First Drive: 2019 Kia Sorento Review

The Mid-Size SUV Gets Significant Tweaks Ahead of a Full Redesign

2019 kia sorento white front profile

LAKE ROSSEAU, Ont. — Kia’s 7-seater gets a late-cycle refresh ahead of an upcoming full redesign. Meantime, the 2019 Sorento mid-size SUV drops the turbo, soldiering on with just the four & the V-6, paired to a new 8-sped transmission. So Kia’s crossover doesn’t get a full redesign this year but the significant tweaks keeps it relevant for families looking to haul the whole clan.

But if you’re shopping for something smaller, there’s the all-new Kia Niro EV subcompact SUV available in hybrid, hybrid plug-in, and now all-electric models.

How much is the new Kia Sorento? 2019 Price and Trims:

The available trims across North America are different. Here are the variations including MSRP, excluding fees/charges, for both United States and Canada.

Also see: 2019 Kia Sorento Price Announced | Refreshed 3-Row SUV Under $30K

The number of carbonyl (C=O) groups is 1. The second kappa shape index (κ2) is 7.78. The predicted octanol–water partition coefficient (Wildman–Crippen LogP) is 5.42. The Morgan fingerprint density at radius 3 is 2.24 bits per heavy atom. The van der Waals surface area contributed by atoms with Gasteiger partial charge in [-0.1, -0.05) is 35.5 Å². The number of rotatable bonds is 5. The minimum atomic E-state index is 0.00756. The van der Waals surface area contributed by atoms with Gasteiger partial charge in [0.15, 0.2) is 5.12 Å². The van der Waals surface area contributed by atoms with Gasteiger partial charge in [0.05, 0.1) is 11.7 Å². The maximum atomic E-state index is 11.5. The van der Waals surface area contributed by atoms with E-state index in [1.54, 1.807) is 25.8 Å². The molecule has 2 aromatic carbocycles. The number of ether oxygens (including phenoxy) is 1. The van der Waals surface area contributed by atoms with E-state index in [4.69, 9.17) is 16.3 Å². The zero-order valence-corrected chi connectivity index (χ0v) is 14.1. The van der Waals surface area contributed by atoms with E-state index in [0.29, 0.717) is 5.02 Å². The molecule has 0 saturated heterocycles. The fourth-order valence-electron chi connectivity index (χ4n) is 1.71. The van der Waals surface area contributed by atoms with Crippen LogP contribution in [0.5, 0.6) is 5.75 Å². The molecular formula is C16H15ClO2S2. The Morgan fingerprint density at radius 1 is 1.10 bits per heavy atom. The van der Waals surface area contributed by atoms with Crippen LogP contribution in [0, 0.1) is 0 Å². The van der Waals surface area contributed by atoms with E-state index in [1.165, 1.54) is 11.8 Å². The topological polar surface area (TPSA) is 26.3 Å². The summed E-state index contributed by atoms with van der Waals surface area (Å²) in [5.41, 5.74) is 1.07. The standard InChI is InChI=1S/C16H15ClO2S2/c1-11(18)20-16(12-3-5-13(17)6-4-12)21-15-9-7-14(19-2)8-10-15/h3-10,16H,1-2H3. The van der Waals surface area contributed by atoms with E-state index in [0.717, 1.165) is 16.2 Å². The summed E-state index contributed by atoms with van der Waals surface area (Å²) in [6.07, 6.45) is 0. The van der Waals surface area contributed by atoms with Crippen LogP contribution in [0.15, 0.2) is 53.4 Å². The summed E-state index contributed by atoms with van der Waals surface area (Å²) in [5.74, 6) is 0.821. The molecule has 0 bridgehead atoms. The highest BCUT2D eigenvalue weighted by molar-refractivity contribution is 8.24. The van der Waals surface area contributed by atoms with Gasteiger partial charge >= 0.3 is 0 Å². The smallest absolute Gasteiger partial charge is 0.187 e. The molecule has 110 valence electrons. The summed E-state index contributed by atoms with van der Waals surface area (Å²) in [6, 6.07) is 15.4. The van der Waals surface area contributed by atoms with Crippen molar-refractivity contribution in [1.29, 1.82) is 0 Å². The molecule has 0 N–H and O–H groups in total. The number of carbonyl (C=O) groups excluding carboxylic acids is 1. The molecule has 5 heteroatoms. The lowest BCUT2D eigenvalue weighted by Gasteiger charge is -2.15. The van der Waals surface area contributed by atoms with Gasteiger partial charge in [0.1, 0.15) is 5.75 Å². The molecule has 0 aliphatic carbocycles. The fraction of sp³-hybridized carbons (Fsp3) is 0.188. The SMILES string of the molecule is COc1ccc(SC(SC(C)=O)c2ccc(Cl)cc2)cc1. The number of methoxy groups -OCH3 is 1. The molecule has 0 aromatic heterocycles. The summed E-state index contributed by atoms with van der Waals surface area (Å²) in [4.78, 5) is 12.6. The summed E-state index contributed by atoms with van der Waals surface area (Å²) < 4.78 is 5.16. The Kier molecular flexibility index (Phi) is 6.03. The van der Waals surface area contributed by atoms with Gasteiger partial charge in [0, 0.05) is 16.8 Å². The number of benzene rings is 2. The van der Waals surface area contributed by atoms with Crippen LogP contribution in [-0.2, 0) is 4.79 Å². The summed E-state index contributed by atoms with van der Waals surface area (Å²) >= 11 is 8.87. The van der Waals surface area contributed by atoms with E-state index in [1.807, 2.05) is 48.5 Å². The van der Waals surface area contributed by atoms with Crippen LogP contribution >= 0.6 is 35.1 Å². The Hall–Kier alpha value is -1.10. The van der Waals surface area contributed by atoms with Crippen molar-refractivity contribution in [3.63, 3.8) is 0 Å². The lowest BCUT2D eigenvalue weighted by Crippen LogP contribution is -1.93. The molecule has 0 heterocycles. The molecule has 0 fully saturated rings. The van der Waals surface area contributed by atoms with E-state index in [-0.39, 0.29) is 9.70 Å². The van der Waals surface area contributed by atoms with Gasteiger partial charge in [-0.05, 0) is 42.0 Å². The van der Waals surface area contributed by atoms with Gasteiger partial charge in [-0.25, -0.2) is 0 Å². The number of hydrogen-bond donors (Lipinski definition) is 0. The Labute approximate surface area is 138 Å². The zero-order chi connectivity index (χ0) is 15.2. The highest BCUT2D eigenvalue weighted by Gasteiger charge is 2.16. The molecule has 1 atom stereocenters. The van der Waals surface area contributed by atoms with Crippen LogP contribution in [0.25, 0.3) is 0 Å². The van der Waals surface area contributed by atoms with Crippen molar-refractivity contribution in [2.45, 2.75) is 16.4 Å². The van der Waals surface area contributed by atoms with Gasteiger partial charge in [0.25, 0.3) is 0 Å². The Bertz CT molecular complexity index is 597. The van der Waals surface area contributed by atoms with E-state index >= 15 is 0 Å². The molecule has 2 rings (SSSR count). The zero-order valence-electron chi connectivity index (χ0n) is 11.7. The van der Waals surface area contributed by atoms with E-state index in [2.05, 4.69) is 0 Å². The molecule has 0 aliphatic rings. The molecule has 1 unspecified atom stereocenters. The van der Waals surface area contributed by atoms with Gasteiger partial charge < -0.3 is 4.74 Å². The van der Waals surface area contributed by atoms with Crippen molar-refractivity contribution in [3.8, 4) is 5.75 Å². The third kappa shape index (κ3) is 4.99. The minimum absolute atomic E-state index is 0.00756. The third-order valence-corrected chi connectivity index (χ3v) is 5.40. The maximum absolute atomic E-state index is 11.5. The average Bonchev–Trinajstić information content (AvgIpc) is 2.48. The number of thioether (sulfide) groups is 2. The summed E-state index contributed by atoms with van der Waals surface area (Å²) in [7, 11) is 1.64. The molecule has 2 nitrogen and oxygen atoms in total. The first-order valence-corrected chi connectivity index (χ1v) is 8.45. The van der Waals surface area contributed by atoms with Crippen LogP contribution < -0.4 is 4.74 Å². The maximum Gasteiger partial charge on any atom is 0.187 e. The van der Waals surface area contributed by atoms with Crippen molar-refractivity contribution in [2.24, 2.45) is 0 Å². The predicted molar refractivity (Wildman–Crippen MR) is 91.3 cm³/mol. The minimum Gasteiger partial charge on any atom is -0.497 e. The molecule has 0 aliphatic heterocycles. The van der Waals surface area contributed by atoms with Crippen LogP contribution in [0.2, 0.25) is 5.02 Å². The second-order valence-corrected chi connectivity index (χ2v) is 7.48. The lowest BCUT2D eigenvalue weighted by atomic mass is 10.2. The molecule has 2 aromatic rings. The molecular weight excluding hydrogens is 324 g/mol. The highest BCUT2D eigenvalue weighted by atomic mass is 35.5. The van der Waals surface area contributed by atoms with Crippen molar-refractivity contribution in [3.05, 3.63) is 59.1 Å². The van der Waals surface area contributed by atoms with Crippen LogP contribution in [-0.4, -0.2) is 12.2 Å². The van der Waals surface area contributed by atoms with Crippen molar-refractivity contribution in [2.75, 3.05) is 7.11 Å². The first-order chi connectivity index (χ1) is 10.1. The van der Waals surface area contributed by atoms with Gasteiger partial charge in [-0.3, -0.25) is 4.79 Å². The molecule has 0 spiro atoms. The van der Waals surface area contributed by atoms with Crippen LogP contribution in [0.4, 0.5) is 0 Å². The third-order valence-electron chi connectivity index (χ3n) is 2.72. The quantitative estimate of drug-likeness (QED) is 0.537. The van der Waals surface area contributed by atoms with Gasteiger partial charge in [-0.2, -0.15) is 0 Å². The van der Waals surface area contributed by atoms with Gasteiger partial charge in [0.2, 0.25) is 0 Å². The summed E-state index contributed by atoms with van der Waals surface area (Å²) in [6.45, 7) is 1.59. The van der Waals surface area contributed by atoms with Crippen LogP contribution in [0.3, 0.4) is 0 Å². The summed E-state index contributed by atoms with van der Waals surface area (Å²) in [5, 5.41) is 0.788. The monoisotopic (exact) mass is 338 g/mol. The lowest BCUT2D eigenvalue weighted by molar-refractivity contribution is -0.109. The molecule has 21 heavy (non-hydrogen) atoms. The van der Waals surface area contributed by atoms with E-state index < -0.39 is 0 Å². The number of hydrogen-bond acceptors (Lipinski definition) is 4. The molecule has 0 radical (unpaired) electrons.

US Pricing

  • L – $25,990
  • LX – $27,490
  • LX V6 – $31,290
  • EX V6 – $35,590
  • SX – $39,990
  • SX LIMITED – $44,690

Canada Pricing

  • LX FWD – $27,995
  • LX – $30,295
  • LX V6 – $34,795
  • EX – $38,365
  • EX PREMIUM – $40,865
  • SX – $44,865
  • SXL – $48,865

Putting Kia’s 7-Seater to the Test

No more Sorento turbo

The turbo is dead. That may be the most noticeable difference between the 2018 and 2019 Kia Sorento.

For many manufacturers these days, adding power means slapping on a turbo, not an extra pair of cylinders, but Kia, which until 2018 offered three engine choices — 2.4-litre four, 2.0-litre turbo and 3.3-litre V-6 — is going the other direction, dropping the turbo and soldiering on with just the four and the V-6.